Graeme Allwright

From Wikipedia, the free encyclopedia
Jump to: navigation, search
Graeme Allwright in 2012.

Graeme Allwright (born November 7, 1926) is a singer-songwriter. Born in Wellington, New Zealand, he moved to France in 1948. He began to perform and write folk songs a few years later and was eventually signed by Sonogram[disambiguation needed]. In the 1960s, he translated into French a number of songs written by Leonard Cohen, Tom Paxton and Pete Seeger. He remained active through the 1970s.

Together with Sylvie Dien, he wrote new lyrics to the French national anthem, "La Marseillaise", making it a song of peace rather than a song of war.[1][2] Needless to say, the French government has not adopted these new lyrics, although a movement is afoot in France to get the government to do just that.[3]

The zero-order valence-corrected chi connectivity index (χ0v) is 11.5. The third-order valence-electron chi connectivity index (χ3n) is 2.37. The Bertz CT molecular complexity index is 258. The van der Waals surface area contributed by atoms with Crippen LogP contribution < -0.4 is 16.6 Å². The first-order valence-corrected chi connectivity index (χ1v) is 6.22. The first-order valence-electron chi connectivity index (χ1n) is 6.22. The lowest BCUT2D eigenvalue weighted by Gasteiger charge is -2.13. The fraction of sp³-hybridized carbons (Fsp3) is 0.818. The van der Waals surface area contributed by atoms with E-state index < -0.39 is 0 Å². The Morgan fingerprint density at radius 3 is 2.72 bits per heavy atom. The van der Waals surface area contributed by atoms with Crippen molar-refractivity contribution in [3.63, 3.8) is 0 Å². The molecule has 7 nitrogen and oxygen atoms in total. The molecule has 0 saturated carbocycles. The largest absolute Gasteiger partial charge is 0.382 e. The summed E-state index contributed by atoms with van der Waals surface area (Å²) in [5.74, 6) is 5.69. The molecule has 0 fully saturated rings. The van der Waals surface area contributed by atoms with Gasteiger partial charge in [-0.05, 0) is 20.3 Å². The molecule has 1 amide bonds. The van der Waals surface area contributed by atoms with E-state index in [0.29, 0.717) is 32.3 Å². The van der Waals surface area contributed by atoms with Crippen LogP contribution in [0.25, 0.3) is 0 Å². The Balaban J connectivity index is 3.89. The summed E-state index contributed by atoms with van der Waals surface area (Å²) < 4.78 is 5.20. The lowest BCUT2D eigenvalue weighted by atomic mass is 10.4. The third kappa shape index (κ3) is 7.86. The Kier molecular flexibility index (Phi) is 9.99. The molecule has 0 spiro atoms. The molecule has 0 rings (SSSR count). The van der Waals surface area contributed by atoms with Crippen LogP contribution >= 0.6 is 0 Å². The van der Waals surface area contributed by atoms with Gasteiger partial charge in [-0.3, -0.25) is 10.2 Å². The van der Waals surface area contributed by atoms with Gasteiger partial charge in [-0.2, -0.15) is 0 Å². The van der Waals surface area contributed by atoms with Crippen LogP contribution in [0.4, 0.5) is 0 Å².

Discography[edit]

  • Le trimardeur, 1965, BAM.
  • Joue, joue, joue, 1966, Mercury.
  • Le jour de clarté, 1968, Mercury.
  • Recollections, 1970, Mercury.
  • A Long Distant Present from Thee ... "Becoming,", 1971, Mercury 6459 100
  • Jeanne d'Arc, 1972, Mercury.
  • Graeme Allwright chante Leonard Cohen, 1973, Mercury.
  • À l'Olympia, 1973, Mercury.
  • De passage, 1975, Mercury.
  • Questions..., 1978, Mercury.
  • Condamnés?, 1979, Mercury.
  • Graeme Allwright et Maxime Le Forestier enregistement au Palais des Sports, 1980, Mercury.
  • Ombres, 1981, Mercury.
  • Lumière, 1992, EPM.
  • Live, 1994, EPM.
  • Graeme Allwright & The Glenn Ferris Quartet, 2000, EPM.

References[edit]